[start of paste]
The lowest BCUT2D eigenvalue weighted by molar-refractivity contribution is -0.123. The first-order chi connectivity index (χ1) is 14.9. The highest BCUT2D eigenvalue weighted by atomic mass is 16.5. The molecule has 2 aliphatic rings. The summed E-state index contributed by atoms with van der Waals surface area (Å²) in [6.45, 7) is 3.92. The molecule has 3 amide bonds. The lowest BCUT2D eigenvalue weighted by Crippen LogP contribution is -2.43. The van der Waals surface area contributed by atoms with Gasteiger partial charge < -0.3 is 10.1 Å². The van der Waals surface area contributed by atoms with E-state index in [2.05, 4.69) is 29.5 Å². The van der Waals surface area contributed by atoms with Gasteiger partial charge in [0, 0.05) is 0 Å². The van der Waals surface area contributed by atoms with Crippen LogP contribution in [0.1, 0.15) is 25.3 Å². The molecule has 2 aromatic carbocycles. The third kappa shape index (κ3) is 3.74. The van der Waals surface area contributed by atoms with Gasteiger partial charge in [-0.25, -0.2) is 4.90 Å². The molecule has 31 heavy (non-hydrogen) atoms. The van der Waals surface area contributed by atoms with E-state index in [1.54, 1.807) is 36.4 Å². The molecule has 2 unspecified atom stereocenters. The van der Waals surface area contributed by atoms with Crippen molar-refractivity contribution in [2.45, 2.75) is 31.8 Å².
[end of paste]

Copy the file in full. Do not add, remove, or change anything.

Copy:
The lowest BCUT2D eigenvalue weighted by molar-refractivity contribution is -0.123. The first-order chi connectivity index (χ1) is 14.9. The highest BCUT2D eigenvalue weighted by atomic mass is 16.5. The molecule has 2 aliphatic rings. The summed E-state index contributed by atoms with van der Waals surface area (Å²) in [6.45, 7) is 3.92. The molecule has 3 amide bonds. The lowest BCUT2D eigenvalue weighted by Crippen LogP contribution is -2.43. The van der Waals surface area contributed by atoms with Gasteiger partial charge < -0.3 is 10.1 Å². The van der Waals surface area contributed by atoms with E-state index in [2.05, 4.69) is 29.5 Å². The van der Waals surface area contributed by atoms with Gasteiger partial charge in [0, 0.05) is 0 Å². The van der Waals surface area contributed by atoms with Crippen LogP contribution in [0.1, 0.15) is 25.3 Å². The molecule has 2 aromatic carbocycles. The third kappa shape index (κ3) is 3.74. The van der Waals surface area contributed by atoms with Gasteiger partial charge in [-0.25, -0.2) is 4.90 Å². The molecule has 31 heavy (non-hydrogen) atoms. The van der Waals surface area contributed by atoms with E-state index in [1.54, 1.807) is 36.4 Å². The molecule has 2 unspecified atom stereocenters. The van der Waals surface area contributed by atoms with Crippen molar-refractivity contribution in [2.45, 2.75) is 31.8 Å².